As they marched onto a freshly cut football field on the Naval Academy campus, the young men and women looked a little out of sync.
Their arms and legs did not move as much in unison, and their turns were not so crisp as one would expect from a march at the elite military college. They also wore T-shirts and shorts, a far cry from the immaculate whites or blues midshipmen don for formations and drills during weekly parades.
The approximately 600 marchers also looked too young to be Mids, and a little weary.
In fact, they were not midshipmen but soon-to-be high school seniors who had come to Annapolis for a Naval Academy Summer Seminar, a camp that allows prospective applicants to try a week at the academy.
In June, perhaps the slowest month for the school and its 4,000 students, about 1,890 teenagers have come to the academy from all over the country, many of them deciding between Annapolis and prestigious private schools. They attend one of three camps held this month.
"I've loved it so far," said Christopher Fletcher, who will be a senior at the McDonogh School in Owings Mills. "I really like the sense of community you feel with everybody else. And the sense of order breaks down the barriers that usually exist between people. People seem like equals, and I like that."
Among the drawbacks for Fletcher, who is applying to several Ivy League schools, Northwestern University and the University of Michigan, is all the time he would have to spend honing military skills and the five years he would have to serve in the Navy or Marine Corps after graduation.
"For me, academics come first, so I'm not sure how much I would appreciate this whole other side of things here," he said.
Another aspect of academy life that looms large in the eyes of many camp participants is the daunting first year, during which plebes are assigned hundreds of menial tasks such as memorizing menus for upperclassmen and having to move through their sprawling dormitory only by jogging. They also lose all media privileges, so they can't watch movies or television or listen to music.
Matthew Haldeman, a senior who is running the summer seminars, said the midshipmen leaders try hard to simulate the rigors of academy life and military order.
"For a lot of us, this was the sole reason we decided to come to the academy, so we try to give that same experience to the high school students," said Haldeman, 21. "We want it to mean as much for them as it did for us."
About 120 sophomores also participate in the program to try out their leadership skills, Haldeman said.
The seminar is a great leadership laboratory, he said, because after the students leave, the sophomores can try another method at the next camp if they were too harsh or too easy on the "kids."
The program is not as competitive as the academy's admissions standards, although students are screened based on the same criteria of academics, physicality and noteworthy accomplishments.
Between 5,300 and 5,500 apply annually to the summer camp, and of the 1,890 who participate, 400 on average end up attending the academy. The cost of the camp is $300, plus travel expenses.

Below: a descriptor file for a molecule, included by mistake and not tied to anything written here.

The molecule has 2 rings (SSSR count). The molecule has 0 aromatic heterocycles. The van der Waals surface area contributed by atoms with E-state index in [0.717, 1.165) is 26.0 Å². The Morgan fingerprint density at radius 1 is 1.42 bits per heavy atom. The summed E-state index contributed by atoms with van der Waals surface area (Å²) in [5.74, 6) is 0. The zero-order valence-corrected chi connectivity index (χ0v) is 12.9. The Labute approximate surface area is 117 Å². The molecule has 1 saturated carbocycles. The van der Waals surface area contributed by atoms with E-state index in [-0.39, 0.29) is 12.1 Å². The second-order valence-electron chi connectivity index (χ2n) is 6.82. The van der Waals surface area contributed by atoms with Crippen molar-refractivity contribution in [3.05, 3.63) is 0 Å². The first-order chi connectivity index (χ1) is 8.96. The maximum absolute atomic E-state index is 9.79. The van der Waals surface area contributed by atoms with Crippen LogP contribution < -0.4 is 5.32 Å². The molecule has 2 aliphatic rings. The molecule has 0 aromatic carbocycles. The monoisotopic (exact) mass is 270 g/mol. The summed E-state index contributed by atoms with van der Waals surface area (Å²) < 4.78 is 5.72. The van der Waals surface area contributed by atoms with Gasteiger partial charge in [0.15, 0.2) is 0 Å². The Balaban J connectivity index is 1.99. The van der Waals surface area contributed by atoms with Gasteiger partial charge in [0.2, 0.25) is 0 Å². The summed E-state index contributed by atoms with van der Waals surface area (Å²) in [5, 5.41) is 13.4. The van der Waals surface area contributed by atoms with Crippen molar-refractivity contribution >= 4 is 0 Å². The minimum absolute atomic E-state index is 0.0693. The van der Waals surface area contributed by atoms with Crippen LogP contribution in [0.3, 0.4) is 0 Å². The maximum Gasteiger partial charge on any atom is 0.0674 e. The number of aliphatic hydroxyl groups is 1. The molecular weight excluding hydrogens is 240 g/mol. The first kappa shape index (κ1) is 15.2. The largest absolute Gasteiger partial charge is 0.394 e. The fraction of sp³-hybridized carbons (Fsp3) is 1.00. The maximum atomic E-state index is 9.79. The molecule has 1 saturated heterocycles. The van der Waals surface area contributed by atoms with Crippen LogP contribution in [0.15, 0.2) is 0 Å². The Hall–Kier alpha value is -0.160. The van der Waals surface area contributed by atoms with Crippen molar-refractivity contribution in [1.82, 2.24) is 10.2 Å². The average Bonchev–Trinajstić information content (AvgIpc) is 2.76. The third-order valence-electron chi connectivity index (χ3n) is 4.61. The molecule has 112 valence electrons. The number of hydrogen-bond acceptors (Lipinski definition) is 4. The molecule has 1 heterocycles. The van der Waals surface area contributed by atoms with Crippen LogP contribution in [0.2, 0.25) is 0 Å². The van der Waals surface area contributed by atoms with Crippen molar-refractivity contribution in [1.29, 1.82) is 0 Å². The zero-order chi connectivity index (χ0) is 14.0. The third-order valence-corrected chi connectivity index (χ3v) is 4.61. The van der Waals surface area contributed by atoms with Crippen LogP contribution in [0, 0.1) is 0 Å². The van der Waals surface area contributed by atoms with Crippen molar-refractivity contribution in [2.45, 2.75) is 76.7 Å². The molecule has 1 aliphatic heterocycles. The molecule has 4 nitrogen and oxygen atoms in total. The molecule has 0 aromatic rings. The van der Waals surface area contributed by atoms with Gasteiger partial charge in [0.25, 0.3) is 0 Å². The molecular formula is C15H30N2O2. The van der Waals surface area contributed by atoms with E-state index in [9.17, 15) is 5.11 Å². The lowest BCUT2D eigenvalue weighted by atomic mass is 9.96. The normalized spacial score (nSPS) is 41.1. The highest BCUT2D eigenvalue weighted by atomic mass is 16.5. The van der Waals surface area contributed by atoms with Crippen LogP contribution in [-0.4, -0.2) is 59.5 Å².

The students stay in the dorms during the six-day session. The last camp ended Thursday. They go through many 90-minute seminars that sample the 19 majors offered at the academy, and they are also exposed to arduous physical requirements at the military college.
Those include the drills they were practicing Monday, waking up at 5 a.m. to be tested on their endurance and strength, and a daylong obstacle course that mirrors what they would face at the end of the plebe year. They also go to Arlington National Cemetery to watch Marines perform silent drills.
Kyle Checchi, who just finished his plebe year and helped 10 students through the summer program, said most in his squad were concerned about how their weekends would be restricted and whether they could give up music for a year.
"We try hard to simulate it and to answer all the questions we can, but it's difficult to imagine going through that year," said Checchi, 19, a San Ramon, Calif. native. "Not many of them have thought hard about what they want in life, so five years can sound like a long time. But the more they understand the feeling you get when you decide to serve your country, that five years starts to shrink."
Kevin Holland, an Annapolis native who attends Broadneck High School, said he was surprised by the difficulty of the physical tests.
"It's definitely shown me some glaring weaknesses," he said. "I have a lot to work on before next year."
He plans to apply to the academy, the University of Virginia and Bucknell, James Madison and Wake Forest universities. If he gets into the academy and Virginia, he said, the choice will be tough.
"I know about five Mids really well, and they're great guys," he said. "My grandfather used to work here, and it's a great lifestyle. I enjoy the honor, and the free education is also an incentive. But I'm worried about plebe year, and the five years could be tough, depending on the assignment."